Page 67 article text (OCR)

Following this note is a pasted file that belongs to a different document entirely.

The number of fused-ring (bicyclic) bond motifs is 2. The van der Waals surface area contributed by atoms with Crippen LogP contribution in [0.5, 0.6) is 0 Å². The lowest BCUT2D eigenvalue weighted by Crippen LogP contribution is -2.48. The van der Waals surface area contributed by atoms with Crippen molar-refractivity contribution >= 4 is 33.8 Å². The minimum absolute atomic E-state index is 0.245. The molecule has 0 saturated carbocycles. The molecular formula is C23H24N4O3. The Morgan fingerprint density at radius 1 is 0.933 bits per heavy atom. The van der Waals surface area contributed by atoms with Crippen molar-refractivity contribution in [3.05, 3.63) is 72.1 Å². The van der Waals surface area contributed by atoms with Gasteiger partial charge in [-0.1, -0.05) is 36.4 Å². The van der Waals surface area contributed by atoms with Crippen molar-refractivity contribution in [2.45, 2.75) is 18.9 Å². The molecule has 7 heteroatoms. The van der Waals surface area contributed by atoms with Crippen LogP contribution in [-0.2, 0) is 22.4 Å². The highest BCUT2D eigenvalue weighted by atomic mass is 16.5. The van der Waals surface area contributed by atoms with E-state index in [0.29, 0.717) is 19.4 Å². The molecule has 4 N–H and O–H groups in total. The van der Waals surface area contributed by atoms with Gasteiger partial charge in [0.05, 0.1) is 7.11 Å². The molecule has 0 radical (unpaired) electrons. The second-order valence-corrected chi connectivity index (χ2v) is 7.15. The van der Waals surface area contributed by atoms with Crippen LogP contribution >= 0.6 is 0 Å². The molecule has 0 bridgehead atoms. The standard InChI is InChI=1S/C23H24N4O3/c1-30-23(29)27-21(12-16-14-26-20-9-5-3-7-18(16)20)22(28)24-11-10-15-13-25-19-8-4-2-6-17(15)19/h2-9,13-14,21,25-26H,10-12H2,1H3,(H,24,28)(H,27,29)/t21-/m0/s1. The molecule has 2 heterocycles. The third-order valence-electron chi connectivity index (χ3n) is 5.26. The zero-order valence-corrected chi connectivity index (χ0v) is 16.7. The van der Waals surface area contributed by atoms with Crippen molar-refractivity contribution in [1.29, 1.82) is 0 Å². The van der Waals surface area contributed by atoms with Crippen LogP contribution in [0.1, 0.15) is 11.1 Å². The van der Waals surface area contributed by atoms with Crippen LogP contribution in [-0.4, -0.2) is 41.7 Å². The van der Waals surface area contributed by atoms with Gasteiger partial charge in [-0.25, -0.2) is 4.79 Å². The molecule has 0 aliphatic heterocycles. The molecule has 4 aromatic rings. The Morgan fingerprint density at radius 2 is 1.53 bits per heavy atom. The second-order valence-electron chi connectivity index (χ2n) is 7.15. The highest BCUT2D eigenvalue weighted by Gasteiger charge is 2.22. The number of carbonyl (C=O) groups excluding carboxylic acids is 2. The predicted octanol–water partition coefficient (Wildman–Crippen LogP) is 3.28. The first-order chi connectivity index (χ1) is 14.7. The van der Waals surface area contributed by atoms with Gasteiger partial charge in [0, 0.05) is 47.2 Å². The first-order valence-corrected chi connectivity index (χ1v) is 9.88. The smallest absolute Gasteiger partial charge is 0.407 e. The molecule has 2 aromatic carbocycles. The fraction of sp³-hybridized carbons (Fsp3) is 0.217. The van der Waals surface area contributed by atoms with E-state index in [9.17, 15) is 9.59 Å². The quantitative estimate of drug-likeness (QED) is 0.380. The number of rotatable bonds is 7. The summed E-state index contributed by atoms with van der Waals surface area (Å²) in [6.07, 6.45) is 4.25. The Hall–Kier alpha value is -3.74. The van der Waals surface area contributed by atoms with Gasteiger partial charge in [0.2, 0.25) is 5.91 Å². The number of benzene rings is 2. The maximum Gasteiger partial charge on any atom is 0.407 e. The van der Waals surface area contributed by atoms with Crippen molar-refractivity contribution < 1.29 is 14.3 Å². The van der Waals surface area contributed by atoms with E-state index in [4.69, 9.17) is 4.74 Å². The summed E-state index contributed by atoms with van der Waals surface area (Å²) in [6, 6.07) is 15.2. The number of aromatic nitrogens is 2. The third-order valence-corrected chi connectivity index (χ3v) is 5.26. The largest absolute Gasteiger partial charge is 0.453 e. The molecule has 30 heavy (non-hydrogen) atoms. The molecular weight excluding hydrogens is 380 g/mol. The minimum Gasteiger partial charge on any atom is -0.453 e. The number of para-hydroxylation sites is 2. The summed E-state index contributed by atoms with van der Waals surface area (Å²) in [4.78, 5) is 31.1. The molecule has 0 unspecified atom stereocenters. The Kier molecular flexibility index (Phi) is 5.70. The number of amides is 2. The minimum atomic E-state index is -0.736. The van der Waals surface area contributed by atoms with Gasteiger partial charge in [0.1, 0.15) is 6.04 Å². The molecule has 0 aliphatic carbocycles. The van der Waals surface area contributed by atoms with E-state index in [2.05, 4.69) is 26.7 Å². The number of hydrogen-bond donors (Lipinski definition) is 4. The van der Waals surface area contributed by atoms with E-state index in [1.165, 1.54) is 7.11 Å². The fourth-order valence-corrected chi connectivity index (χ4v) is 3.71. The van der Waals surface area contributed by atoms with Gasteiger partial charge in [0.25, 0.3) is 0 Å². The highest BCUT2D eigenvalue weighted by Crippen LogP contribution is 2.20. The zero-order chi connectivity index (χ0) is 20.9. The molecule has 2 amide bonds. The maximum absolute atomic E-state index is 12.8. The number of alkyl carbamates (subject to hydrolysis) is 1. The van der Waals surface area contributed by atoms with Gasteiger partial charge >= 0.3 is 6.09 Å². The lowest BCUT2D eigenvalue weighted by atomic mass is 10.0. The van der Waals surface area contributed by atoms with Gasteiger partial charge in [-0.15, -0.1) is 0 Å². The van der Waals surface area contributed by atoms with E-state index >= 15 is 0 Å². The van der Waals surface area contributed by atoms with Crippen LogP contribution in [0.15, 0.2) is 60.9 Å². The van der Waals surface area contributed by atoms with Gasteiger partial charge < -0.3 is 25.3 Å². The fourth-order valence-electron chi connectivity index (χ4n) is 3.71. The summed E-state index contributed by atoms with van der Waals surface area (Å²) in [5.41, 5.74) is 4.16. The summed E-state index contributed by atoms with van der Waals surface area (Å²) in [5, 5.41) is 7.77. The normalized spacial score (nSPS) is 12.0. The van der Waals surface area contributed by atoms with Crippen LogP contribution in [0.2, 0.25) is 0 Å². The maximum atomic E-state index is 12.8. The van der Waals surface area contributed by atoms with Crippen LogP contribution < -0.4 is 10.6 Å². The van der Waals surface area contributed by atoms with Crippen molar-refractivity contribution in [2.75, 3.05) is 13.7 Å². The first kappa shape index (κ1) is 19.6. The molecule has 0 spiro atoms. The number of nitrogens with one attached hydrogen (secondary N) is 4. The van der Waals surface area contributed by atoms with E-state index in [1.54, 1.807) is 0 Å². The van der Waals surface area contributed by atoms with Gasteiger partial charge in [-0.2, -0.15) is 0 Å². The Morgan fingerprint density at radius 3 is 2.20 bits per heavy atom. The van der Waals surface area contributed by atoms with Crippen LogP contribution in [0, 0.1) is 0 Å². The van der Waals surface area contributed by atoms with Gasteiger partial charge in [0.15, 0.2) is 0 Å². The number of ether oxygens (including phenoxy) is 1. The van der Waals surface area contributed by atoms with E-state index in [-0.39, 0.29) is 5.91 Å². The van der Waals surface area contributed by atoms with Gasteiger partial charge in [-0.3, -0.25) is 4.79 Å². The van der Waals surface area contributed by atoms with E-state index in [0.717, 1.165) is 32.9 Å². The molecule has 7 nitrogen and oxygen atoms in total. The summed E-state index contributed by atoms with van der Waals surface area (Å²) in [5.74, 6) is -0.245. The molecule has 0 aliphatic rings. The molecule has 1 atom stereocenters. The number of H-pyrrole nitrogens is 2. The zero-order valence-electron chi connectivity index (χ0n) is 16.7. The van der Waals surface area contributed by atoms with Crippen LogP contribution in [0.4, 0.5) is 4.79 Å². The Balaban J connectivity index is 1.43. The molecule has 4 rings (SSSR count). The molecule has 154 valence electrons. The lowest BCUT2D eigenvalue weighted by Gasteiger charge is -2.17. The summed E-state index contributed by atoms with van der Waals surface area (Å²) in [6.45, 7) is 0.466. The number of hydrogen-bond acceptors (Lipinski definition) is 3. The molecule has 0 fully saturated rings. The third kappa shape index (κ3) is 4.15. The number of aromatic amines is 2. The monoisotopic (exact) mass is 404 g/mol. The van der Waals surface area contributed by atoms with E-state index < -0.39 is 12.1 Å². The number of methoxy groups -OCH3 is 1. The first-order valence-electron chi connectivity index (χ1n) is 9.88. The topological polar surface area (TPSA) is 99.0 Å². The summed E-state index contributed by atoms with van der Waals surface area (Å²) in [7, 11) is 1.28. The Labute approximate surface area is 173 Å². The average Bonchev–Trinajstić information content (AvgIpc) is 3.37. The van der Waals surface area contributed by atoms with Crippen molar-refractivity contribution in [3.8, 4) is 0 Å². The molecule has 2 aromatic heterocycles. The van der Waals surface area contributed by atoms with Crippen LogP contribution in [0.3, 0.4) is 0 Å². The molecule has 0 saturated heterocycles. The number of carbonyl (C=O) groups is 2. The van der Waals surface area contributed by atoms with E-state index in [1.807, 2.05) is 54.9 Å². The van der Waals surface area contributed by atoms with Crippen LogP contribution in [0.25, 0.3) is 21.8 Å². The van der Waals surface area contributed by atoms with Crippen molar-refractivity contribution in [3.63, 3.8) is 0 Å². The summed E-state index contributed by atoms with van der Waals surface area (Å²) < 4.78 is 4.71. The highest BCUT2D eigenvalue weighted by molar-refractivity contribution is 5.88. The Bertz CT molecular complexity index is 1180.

The "Company Town" lias been replaced by the "Government Town." and Kat looked outside, her horn* and family were gone. Now Kathleen Waugh lives three miles below Stowe in Latrobe No. 3 mobile home park in trailer No. 30 with her sole Â·urviving daughter, Janet Lee, 17, who was staying with a girlfriend the night before the flood. . "I hear there are one or two families still left in Stowe," Kat says, "I don't know. I've never been back." Kat-recalls that in 1963, and again in 1967, after heavy rains, there were warnings the dam above Saunders might break and she and her family spent the night with friends on the hill. And she's read reports-"lies" she calls them-that residents of Buffalo Creek were warned again this time, but took no heed. "If I had had any warning, I'd never have left my family," she says quietly. But her voice turns bitter when she recalls the press coverage of the disaster. A Life magazine article Kat read talked of the "ill health" and "poverty" along Buffalo Creek. The flood, Life reported! hit about "stove lighting time." "Hell," Kat says, "I haven't had a coal Itove for years." "My husband made $10-to-$12,000 a year. My son and daughter graduated high school and could have gone on to college. They talked about us like we were trash living in shacks." Now, Kat spends most of her day alone watching television, trying to get used to the silence of the trailer. "Old habits are hard to break," she Â»ays. "I had a house full of children and stayed home all the time. Wherever I did fo thai children followed. Now I've got plenty of time and nowhere to 'go. Buffal Â° Mining Co., a subsidiary of the Pittston Co.-the nation's largest independent coal producer-- constructed a series of waste dams behind the company's slag heap to ensure a water supply for it s nearby coal cleaning plant and to create a series of settling ponds to treat effluent water released from the plant. The plant, which services the eight mines Buffalo Mining operates in the valley, uses about 500,000 gallons of water daily to STATE MAGAZINE, August 6, 1972 wash away the combination of slate, dirt,' and inferior coal--known as slag--that accompanies raw coal when it comes from the mine. A lake, one-half mile long and 40 feet deep stood behind the fatal dam when itgaytway. Though the company has never acknowledged responsibility for the flood-one Pittston official called it an "act of God"-Buffalo Mining Co. opened up Â· claims office in Man one month after the disaster. According to a spokesman, a little over one half of the 1,680 claims filed to date have been settled or are in the settlement process. Kat Waugh has settled for "around $75,000" for her loss, 20 per cent of which will go to her attorney. She says she has no desire to contest the amount. "There's no point, in arguing back and forth," Kat says. "I've done lost all I can lose." Buffalo Mining .is "trying to meet human needs" its spokesman says, and "every claimant enjoys a betterment" from his previous situation. Not everyone on Buffalo Creek agrees. When Harold Christian, 42, a coal miner employed with Buffalo Mining, returned to his five-room house in Lundale after the flood, the porches were gone, the foundation undermined, the interior and paneling filled with mud. Christian says-he has already spent $1,984 in materials and paid a carpenter $800 for repairs. The house still requires further Work, he says. . Buffalo Mining has offered Christian $1,400 to settle the damages, he-says. "They tell you if you don't want to take it, you can get a lawyer." Christian was one of 45 Buffalo Creek residents who traveled by bus to Richmond, Va. in early May to protest the handling of claims at the Pittston Co.'s annual stockholder's meeting. When he returned to Buffalo Creek, Christian says, he was fired by Buffalo Mining for being absent without a medical excuse. A member of the citizens group, who had negotiated with Pittston president Nicholas T. Camicia in Richmond, called Camicia to protest .the firing. Christian was reinstated. "They couldn't s'tand any more bad publicity" i* Christian's explanation. Early in June, other Buffalo Mining employes staged a wildcat strike' protesting the amounts of claims settlements and the company's refusal to pay wages lost when tht flood forced closure of area mines. Before a court Injunction forced the miners back to work, all but three of Logan County's 33 coal mines were idled by the strike. According to the company, the miners demand for lost wages is not a "legally enforceable claim." Opal Roark, 31, is angered at the company's policy of asking property owners to furnish proof-of-purchase receipts to substantiate their property damage claims. The Roarks were among the lucky ones at Lundale. Fifty-three of their neighbors were swept away by the flood. "The house was coming behind us as we S t into the car," recalls Ervine Roark, , a 16-year veteran coal miner. From their vantage point on the hillside to which they fled, the Roarks watched the. flood waters carry away their home. "My husband and I have been married for 15 years," Opal Roark says, "and we watched everything we owned destroyed in 40 minutes." Now, she charges, "Pittston's treating tht people like a bunch of animals. They think we should go back to the companies where we traded to get receipts. Pittston never gavt us a receipt after the dam broke." Ironically, the disaster has been a partial boon to Donzel Grimmett, 33, and his family. Nine years ago, unable to find wo* in the mines, Donzel left his native West Virginia and joined thousands of Appalachian migrants in Chicago where he found a job in an auto parts plant. In early 1970, with the promise of work in a small, locally owned mine, the Grimmetts returned to Buffalo creek where they lived with Donzel's sister in Pardee while they looked for a home of their own. On the day of the flood, Donzel had planned to look at a house in the valley he heard was for sale for $1.500. A neighbor awakened the sleeping c m i y wi l h word of the dam failure Shoeless, Donzel grabbed Anita Faye 5 and Donzel Jr., 4, in his arms and, with his wife, fled to the hillside. Now Donzel and Janice, 27, and their two children live in a new HUD trailer at Si? 1 n u r miles down stream from where Donzel's sister's home was destroyed by the flood. ..!PS l r !i ler i s a little sma11 -" Janj ce says, but they hope to purchase it when their year's free rent .expires. ^ ze l h u as had a little hard lu ck since the flood, however. He lost his job at the mine after a dispute with his foreman over missing a day s work to take Anita Faye to a clinic for treatment of a fever. He hopes to get a job either laying the new sewer line or working on the fll.8 million highway planned for Buffalo Creek. Almost in passing, he mentions that every time it rains the children start to cry. And Anita Faye asks, "Daddy, are we going to have to run again?'' "You know," Donzel says, "they never used to be afraid of water." Grass is beginning to grow along Buffalo Creek, and much is new in the valley. But the tragedy of the dam collapse follows an old pattern in Appalachia. Four studies by government engineers have documented that the dam was improperly constructed. "Practices (of dam construction) currently at use in the state, if the Buffalo Creek situation is typical, are comparable to those generally abandoned in the period between 1930 and 1940 as a result of the St. Francis dam failure in California in 1927," concluded Fred C. Walker, former head of the earth dams section of the Bureau of Reclamation. Walker added that Buffalo Mining Co. failed to comply with West Virginia law requiring permits, approval of plans, and inspection during construction of all impoundments more than 10 feet high. * A special Interior task force study found that in February, 1971, during weather conditions similar to those proceeding the disaster, a portion of the dam failed, resulting in a "weak spot." The Bureau of Mines cited Buffalo Mining for failing to instruct an employe to make weekly inspections of the dam, a violation of the Federal Coal Mine Health and Safety Act punishable by a $25 fine. Â». A reporter unearthed a letter that former Secretary of the Interior Stewart L. Undall sent in 1967 to a score of local, state, and federal officials, in West Virginia. The letter reported that of 38 coal refuse banks examined in West Virginia, 30 were found to be unstable and could be overtopped by flood waters. Â»Â· Another newsman recalled a warning sounded by Rep. Ken Hechler, D-W. Va., a consistent advocate of mine safety, after a coal waste bank collapsed in Aberfam, Wales, in October, 1966, killing 121 persons. The people of Logan County, Hechler warned at the time, are "living under the threat of annihilation. If nothing is done, * we'll have the kind of catastrophe that happened in Wales." Nothing was done. +Â· In May, a resolution was presented to the stockholders of the Pittston Co. asking that the company report annually on the progress of claims settlements arising from the Buffalo Creek flood; report on potential hazards arising from Pittston's mining operations; and "give forceful leadership" to attempts to correct the ecological damages caused by coal mining. The resolution was defeated by a vote of 12 million to 1,171. The residents of Appalachian mining communities have always lived at the mercy of forces beyond their control:-the economic swings of the coal industry for their livelihoods, the strength of a mine roof for the lives of their men. The flood which wiped out the collective existence of the people of Buffalo Creek was only the most visible and most terrible of those forces. Life goes on along Buffalo Creek. Ervine Roark is back in the mines pinning top for Amherst Coal Co.; Donzel Grimmett is looking for a job again. And Kathleen Waugh is just trying to live. "I get up every morning and say I'm not going to cry today, and sometimes I make CHARLESTON, JO^. , 5m.